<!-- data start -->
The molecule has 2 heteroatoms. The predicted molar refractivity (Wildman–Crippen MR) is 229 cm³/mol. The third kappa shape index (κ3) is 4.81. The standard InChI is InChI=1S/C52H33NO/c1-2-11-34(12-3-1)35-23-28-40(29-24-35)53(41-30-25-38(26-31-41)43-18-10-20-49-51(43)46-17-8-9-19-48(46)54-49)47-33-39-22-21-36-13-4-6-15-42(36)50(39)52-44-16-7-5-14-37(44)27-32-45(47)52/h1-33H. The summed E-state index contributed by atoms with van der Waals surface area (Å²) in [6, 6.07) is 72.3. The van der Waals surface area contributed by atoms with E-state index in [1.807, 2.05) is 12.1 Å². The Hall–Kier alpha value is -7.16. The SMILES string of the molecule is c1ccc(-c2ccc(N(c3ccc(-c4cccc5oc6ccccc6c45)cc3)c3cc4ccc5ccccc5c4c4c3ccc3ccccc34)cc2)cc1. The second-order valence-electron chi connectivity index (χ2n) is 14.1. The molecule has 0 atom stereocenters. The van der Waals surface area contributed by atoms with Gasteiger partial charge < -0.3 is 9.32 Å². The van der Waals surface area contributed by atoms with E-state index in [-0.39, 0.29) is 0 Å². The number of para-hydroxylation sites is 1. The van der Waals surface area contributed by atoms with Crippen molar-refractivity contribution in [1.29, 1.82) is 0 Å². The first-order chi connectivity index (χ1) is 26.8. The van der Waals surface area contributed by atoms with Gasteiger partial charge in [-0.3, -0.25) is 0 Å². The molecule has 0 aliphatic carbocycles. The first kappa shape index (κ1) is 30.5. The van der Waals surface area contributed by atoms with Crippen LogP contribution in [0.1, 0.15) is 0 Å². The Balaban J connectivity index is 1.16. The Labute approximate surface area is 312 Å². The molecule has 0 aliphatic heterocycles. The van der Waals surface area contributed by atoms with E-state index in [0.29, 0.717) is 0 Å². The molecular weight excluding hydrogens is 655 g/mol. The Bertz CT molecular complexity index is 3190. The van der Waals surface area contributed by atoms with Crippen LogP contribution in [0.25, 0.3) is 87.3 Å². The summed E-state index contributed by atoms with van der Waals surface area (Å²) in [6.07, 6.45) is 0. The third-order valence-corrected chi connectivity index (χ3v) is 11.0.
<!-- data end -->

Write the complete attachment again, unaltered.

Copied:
The molecule has 2 heteroatoms. The predicted molar refractivity (Wildman–Crippen MR) is 229 cm³/mol. The third kappa shape index (κ3) is 4.81. The standard InChI is InChI=1S/C52H33NO/c1-2-11-34(12-3-1)35-23-28-40(29-24-35)53(41-30-25-38(26-31-41)43-18-10-20-49-51(43)46-17-8-9-19-48(46)54-49)47-33-39-22-21-36-13-4-6-15-42(36)50(39)52-44-16-7-5-14-37(44)27-32-45(47)52/h1-33H. The summed E-state index contributed by atoms with van der Waals surface area (Å²) in [6, 6.07) is 72.3. The van der Waals surface area contributed by atoms with E-state index in [1.807, 2.05) is 12.1 Å². The Hall–Kier alpha value is -7.16. The SMILES string of the molecule is c1ccc(-c2ccc(N(c3ccc(-c4cccc5oc6ccccc6c45)cc3)c3cc4ccc5ccccc5c4c4c3ccc3ccccc34)cc2)cc1. The second-order valence-electron chi connectivity index (χ2n) is 14.1. The molecule has 0 atom stereocenters. The van der Waals surface area contributed by atoms with Gasteiger partial charge < -0.3 is 9.32 Å². The van der Waals surface area contributed by atoms with E-state index in [-0.39, 0.29) is 0 Å². The number of para-hydroxylation sites is 1. The van der Waals surface area contributed by atoms with Crippen molar-refractivity contribution in [1.29, 1.82) is 0 Å². The first-order chi connectivity index (χ1) is 26.8. The van der Waals surface area contributed by atoms with Gasteiger partial charge in [-0.3, -0.25) is 0 Å². The molecule has 0 aliphatic carbocycles. The first kappa shape index (κ1) is 30.5. The van der Waals surface area contributed by atoms with Crippen LogP contribution in [0.1, 0.15) is 0 Å². The Balaban J connectivity index is 1.16. The Labute approximate surface area is 312 Å². The molecule has 0 aliphatic heterocycles. The van der Waals surface area contributed by atoms with E-state index in [0.29, 0.717) is 0 Å². The molecular weight excluding hydrogens is 655 g/mol. The Bertz CT molecular complexity index is 3190. The van der Waals surface area contributed by atoms with Crippen LogP contribution in [0.25, 0.3) is 87.3 Å². The summed E-state index contributed by atoms with van der Waals surface area (Å²) in [6.07, 6.45) is 0. The third-order valence-corrected chi connectivity index (χ3v) is 11.0.